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What is hypospadias?
What are the problems with hypospadias?
When should the operation be done?
How is the operation performed?
What are the possible complications of the operation?
Written by : Dr Anurag Krishna
  • What is hypospadias?

    Hypospadias is a defect in which urine passes from an opening sited not at the tip of the penis but from somewhere on the under surface of the shaft. This is a common birth defect and occurs in about 1 of 250 male births.

    There are different degrees of hypospadias - the minor ones are those where the opening is closer the tip, and the severe ones are those where the opening is close to the scrotum or even dividing it. The abnormality of hypospadias has three components: -

  • The opening is away from the tip

  • The penis may be curved downward (called chordee) and this is readily apparent during erection. The chordee is more prominent in the more severe varieties of hypospadias

  • The prepuce, or the foreskin, is always deficient on the under surface giving the appearance of a hood when the penis is viewed sideways
  • What are the problems with hypospadias?

    Hypospadias is associated with several problems. The urine stream, instead of being directed forwards is usually deflected towards the feet so that these boys commonly soil their clothes and are unable to pass urine in a standing position. This, naturally, is a serious concern when the children enter school.

    A reasonably straight penis is essential for normal sexual intercourse. Although this may not be an immediate concern in the child, this is an important reason for these children to have their deformity corrected surgically.
  • When should the operation be done?

    For the reason mentioned above, the surgical repair of hypospadias must be complete before the child starts going to school. Often, the operations are done in more than one stage. The time interval between two stages of operation is about 6 months. The first operation can be done at around 1 year of age. The paediatric surgeon, based on several considerations, ultimately takes the decision regarding the optimum timing of operation.
  • How is the operation performed?

    The operation is performed under general anaesthesia and usually takes between 1 -1½ hours. Blood transfusion is never required during this operation. When the child returns to the ward, he has a pressure dressing around his penis and there is a fine tube (catheter) that is inserted into his urinary bladder that drains all the urine. This catheter and the dressing usually remain for 6-7 days following which it is removed.

    Several operative techniques are used for the repair of hypospadias. In most techniques, the skin on the penis or the redundant foreskin is used to create the tube from the existing opening to the tip. It must be mentioned that when the chordee or penile curvature is released the opening slips back further and requires a much more extensive operation.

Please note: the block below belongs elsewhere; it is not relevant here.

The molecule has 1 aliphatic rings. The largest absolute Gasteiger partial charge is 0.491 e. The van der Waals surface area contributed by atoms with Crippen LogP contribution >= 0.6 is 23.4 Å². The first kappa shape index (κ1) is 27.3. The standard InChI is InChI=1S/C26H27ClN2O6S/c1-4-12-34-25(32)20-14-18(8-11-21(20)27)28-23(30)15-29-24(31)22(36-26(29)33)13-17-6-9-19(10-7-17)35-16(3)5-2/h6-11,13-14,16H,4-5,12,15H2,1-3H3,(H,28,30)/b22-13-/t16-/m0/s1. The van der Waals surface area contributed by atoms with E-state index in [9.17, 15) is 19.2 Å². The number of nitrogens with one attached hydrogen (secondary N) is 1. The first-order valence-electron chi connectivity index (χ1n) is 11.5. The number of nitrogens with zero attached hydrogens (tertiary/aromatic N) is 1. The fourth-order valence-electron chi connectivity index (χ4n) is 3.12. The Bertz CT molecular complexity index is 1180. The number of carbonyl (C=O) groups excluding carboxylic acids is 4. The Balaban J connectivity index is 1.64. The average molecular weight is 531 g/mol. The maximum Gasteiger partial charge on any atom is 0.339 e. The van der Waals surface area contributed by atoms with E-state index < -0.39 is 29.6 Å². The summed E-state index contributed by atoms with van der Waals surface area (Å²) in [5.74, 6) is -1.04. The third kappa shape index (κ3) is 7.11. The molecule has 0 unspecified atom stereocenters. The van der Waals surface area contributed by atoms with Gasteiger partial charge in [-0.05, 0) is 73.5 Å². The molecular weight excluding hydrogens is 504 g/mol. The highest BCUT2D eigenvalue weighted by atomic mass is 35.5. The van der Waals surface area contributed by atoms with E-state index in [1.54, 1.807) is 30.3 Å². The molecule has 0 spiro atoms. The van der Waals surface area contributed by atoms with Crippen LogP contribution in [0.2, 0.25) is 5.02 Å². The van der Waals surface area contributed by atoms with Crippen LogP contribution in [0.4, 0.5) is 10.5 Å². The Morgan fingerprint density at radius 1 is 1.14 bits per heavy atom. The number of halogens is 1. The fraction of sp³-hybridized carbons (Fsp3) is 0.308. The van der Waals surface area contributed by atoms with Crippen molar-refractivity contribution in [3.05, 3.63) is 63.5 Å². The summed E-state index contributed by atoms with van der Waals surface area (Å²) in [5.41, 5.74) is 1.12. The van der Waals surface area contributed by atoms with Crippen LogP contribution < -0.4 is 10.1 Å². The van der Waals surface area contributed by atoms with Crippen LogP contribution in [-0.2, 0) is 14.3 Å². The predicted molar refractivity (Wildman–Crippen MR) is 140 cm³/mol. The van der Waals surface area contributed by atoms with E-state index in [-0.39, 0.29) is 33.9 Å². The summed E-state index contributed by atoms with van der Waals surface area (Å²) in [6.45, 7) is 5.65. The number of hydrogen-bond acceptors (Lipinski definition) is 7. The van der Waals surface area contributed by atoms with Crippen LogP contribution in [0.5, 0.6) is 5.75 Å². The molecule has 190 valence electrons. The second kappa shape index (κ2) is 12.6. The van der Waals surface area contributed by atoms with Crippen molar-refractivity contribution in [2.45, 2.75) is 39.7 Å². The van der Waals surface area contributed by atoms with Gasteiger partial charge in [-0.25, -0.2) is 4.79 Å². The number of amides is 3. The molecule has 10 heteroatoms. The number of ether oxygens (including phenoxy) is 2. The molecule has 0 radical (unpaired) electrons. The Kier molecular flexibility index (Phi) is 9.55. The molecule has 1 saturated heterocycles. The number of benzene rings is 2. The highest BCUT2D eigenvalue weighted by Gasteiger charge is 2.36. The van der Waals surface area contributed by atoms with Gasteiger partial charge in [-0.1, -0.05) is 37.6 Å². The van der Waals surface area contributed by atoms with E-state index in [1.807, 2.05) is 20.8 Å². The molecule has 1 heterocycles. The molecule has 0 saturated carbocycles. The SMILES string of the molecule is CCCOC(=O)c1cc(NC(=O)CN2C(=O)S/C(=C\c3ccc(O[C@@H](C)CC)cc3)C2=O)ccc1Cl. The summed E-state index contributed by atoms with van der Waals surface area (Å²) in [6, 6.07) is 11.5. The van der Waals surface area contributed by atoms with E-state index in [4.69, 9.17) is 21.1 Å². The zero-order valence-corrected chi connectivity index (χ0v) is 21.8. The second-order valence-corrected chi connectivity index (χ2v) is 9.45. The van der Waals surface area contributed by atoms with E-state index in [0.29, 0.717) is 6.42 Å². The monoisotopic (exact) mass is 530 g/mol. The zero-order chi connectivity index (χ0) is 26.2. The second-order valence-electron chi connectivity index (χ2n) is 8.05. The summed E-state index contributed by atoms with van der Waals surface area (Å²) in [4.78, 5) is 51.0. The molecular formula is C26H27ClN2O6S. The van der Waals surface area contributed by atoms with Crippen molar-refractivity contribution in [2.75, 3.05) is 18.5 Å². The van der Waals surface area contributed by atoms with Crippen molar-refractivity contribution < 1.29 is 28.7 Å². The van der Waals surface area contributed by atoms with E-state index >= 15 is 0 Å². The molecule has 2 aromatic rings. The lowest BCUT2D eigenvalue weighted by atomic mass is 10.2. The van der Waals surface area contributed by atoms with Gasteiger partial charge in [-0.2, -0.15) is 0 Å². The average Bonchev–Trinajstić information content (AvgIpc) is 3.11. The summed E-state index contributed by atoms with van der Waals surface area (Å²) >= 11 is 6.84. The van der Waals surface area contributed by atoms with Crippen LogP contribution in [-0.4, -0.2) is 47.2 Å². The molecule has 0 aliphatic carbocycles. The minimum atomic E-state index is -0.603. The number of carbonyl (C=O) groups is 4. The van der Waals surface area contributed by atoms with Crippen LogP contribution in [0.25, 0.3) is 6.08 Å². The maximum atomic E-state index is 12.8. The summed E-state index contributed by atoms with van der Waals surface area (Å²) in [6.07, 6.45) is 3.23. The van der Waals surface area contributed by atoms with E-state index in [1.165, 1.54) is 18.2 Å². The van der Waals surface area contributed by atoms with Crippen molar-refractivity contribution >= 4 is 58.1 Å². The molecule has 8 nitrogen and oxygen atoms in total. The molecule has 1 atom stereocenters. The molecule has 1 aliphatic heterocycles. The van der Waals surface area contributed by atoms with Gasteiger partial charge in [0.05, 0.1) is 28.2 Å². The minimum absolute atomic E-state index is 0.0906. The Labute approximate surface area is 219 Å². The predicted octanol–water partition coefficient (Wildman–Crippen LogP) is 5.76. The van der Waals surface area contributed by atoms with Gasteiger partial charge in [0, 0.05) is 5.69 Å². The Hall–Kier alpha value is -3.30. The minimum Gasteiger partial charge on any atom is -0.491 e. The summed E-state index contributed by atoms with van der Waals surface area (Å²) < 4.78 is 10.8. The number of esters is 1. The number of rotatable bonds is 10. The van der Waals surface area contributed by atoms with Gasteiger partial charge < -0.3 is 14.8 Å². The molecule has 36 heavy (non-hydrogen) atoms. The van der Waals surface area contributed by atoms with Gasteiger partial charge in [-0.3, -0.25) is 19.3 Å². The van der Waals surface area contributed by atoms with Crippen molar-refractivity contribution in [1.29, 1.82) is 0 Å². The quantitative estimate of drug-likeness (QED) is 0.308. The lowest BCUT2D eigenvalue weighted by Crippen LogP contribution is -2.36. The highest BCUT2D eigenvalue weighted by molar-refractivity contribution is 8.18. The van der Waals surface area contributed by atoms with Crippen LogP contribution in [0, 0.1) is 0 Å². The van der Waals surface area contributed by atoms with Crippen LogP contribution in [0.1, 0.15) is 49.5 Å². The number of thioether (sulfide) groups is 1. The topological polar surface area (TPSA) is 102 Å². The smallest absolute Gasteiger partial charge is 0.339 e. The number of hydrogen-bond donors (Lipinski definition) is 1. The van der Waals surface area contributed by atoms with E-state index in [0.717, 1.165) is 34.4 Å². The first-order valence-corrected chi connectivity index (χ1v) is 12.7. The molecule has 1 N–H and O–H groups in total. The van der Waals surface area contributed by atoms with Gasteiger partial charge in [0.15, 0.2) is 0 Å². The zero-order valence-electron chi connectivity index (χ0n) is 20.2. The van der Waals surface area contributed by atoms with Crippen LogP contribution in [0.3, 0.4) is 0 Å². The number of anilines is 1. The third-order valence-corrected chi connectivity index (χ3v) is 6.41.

Recently, more and more surgeons are correcting hypospadias by one-stage techniques that reduce hospitalisation and give better cosmetic results in the long-term. Needless to say that these techniques are more demanding.
  • What are the possible complications of the operation?

    The operation must be done by paediatric surgeons who have substantial experience in this type of reconstructive surgery. In spite of all precautions problems may be encountered in about 10-15% patients. The common problems that may occur are:

    • Bleeding: A small amount of bleeding into the dressing or in the urine tube is not uncommon. This is a temporary problem.

    • Infection: This is a real risk and can damage the newly reconstructed tube leading to its breakdown. Antibiotics are therefore routinely prescribed following this operation.

    • Bladder spasms: This is the nastiest problem in the post-operative period. Due to the tube in the urinary bladder, the bladder muscle frequently goes into a spasm that is extremely painful. Unfortunately, medicines can only reduce the frequency or severity of these spasms, but cannot completely eliminate them. Similarly, erection of the penis in the tight dressing also causes much discomfort that can hardly be helped.

    • Urine leakage: Sometimes due to kinking of the catheter or while straining to pass stools, a few drops of urine may leak around the catheter and wet the dressing. This, again, is not a worrisome thing.

    • Urine fistula: After removing the catheter, the child may pass urine from more than one place along the stitch line. The chance of fistula is higher with repairs for the more severe hypospadias. These fistulae are easily closed surgically, but no sooner than 6 months after the initial repair.

    • Residual chordee: A penile curvature of about 10º may be acceptable after repair of severe hypospadias. This degree leads to no functional disability.

    • Stricture: Sometimes the new urinary opening may become tight, usually within the first 3-4 months after surgery. This may need dilatation (stretching) for some time.
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